A generation ago, earning a four-year college degree was rightly seen as a way for individuals to move up in the world. Today, for many young Americans, a B.A. is simply an insurance policy against moving down. That dark fact has changed the way many of us think about college. It means that when young people make their decisions today about college, they often are motivated less by hope and more by fear.
I keep thinking about what it means to be motivated by hope rather than motivated by fear. To me, it means deciding to take AP Spanish because you’re excited to get closer to fluency and you want to take a crack at Don Quixote in its original language, not taking it because you’re afraid colleges won’t admit you without that extra point on your GPA. It means taking physics at a community college over the summer because you are obsessed with Cosmos (the Carl Sagan version, of course), not because you heard the physics teacher at your school is really hard and you don’t want to get a bad grade. It means taking risks because the experience is the whole point, not playing it safe because you’re afraid you might fail.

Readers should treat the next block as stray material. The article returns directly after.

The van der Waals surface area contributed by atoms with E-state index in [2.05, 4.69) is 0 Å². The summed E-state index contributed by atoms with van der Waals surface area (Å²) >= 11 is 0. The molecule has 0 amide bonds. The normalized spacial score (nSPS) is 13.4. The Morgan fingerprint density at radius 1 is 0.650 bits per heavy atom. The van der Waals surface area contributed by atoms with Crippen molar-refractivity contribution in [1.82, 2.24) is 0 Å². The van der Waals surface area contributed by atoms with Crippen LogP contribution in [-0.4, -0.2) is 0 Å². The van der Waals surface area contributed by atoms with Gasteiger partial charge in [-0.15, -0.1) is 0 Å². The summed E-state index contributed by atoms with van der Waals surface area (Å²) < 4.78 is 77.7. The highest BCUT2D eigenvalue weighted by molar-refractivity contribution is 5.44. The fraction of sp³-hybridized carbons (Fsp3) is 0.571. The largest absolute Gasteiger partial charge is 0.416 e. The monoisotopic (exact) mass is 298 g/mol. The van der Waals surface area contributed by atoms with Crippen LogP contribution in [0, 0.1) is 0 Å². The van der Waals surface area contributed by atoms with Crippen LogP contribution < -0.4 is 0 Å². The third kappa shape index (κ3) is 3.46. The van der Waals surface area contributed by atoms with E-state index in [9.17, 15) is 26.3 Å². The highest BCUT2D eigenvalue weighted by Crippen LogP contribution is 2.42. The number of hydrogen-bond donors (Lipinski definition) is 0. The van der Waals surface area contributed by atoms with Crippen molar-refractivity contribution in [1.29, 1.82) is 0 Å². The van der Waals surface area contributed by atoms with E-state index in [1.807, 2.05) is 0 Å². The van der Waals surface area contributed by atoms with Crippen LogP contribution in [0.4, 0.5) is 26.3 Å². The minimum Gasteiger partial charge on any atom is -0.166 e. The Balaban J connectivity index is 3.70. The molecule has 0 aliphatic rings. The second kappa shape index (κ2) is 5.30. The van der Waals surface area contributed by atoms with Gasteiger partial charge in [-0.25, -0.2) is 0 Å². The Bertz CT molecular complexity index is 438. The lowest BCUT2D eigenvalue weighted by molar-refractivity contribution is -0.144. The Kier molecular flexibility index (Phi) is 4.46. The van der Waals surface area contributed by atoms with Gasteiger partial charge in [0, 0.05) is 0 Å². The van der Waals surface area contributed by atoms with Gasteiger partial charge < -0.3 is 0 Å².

This is easier said than done – I’m twice as old as my students and I still haven’t nailed this yet. But part of the reason high school and college feel so cruel is because we keep hearing the same scary stories of hardworking students who still don’t get admitted to the most selective colleges, or students who do get admitted to those highly selective schools, but can’t afford to go. Your four years of college are important, but they do not matter the most. A college education can set you up for greater financial and professional success, but it does not make or break you. The reason I feel so confident about that is because of this series.
When I Was 17 is studded with example after example of people who found success in lots of different ways, with and without college, right away or down the line. There are people who followed a traditional education path, people who started at community college, people who failed and then started over somewhere new. And every single interview ends with a feeling of arrival, not at the end of the story but at a place the subject feels proud of. By keeping those stories in mind, it’s a lot easier to feel hope instead of fear.